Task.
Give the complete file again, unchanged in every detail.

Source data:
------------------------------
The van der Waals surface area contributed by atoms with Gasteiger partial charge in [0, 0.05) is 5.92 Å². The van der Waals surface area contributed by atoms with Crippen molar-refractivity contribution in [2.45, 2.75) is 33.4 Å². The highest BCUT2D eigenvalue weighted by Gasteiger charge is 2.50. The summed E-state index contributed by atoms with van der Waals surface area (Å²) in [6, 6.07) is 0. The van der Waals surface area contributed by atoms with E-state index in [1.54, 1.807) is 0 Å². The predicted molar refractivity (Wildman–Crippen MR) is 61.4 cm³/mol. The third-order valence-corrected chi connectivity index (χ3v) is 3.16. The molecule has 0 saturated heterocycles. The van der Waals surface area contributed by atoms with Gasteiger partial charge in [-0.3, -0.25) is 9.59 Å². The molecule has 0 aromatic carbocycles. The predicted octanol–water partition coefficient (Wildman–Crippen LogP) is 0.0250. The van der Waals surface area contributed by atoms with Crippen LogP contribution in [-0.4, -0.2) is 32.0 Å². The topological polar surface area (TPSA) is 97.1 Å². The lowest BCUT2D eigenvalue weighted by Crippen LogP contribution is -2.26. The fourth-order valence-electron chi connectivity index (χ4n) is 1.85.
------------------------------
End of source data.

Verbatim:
The van der Waals surface area contributed by atoms with Gasteiger partial charge in [0, 0.05) is 5.92 Å². The van der Waals surface area contributed by atoms with Crippen molar-refractivity contribution in [2.45, 2.75) is 33.4 Å². The highest BCUT2D eigenvalue weighted by Gasteiger charge is 2.50. The summed E-state index contributed by atoms with van der Waals surface area (Å²) in [6, 6.07) is 0. The van der Waals surface area contributed by atoms with E-state index in [1.54, 1.807) is 0 Å². The predicted molar refractivity (Wildman–Crippen MR) is 61.4 cm³/mol. The third-order valence-corrected chi connectivity index (χ3v) is 3.16. The molecule has 0 saturated heterocycles. The van der Waals surface area contributed by atoms with Gasteiger partial charge in [-0.3, -0.25) is 9.59 Å². The molecule has 0 aromatic carbocycles. The predicted octanol–water partition coefficient (Wildman–Crippen LogP) is 0.0250. The van der Waals surface area contributed by atoms with Crippen LogP contribution in [-0.4, -0.2) is 32.0 Å². The topological polar surface area (TPSA) is 97.1 Å². The lowest BCUT2D eigenvalue weighted by Crippen LogP contribution is -2.26. The fourth-order valence-electron chi connectivity index (χ4n) is 1.85.